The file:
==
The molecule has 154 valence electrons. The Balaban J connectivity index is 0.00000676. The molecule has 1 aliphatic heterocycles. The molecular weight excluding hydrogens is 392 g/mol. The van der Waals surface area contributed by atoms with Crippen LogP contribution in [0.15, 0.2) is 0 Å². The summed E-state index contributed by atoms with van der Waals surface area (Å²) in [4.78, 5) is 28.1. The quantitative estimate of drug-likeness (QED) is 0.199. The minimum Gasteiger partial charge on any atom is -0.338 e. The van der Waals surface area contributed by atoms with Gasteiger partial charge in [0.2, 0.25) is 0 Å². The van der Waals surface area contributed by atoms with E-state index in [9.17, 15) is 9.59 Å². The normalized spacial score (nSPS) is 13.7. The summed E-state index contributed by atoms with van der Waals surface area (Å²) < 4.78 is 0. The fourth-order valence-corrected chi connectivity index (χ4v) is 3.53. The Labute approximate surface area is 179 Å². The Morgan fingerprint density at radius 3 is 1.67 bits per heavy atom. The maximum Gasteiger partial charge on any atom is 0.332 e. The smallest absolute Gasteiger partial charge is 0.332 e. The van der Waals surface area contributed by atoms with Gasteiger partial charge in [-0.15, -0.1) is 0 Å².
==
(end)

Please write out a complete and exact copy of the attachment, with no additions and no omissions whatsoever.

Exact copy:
The molecule has 154 valence electrons. The Balaban J connectivity index is 0.00000676. The molecule has 1 aliphatic heterocycles. The molecular weight excluding hydrogens is 392 g/mol. The van der Waals surface area contributed by atoms with Crippen LogP contribution in [0.15, 0.2) is 0 Å². The summed E-state index contributed by atoms with van der Waals surface area (Å²) in [4.78, 5) is 28.1. The quantitative estimate of drug-likeness (QED) is 0.199. The minimum Gasteiger partial charge on any atom is -0.338 e. The van der Waals surface area contributed by atoms with Gasteiger partial charge in [0.2, 0.25) is 0 Å². The van der Waals surface area contributed by atoms with E-state index in [9.17, 15) is 9.59 Å². The normalized spacial score (nSPS) is 13.7. The summed E-state index contributed by atoms with van der Waals surface area (Å²) < 4.78 is 0. The fourth-order valence-corrected chi connectivity index (χ4v) is 3.53. The Labute approximate surface area is 179 Å². The Morgan fingerprint density at radius 3 is 1.67 bits per heavy atom. The maximum Gasteiger partial charge on any atom is 0.332 e. The smallest absolute Gasteiger partial charge is 0.332 e. The van der Waals surface area contributed by atoms with Gasteiger partial charge in [-0.15, -0.1) is 0 Å².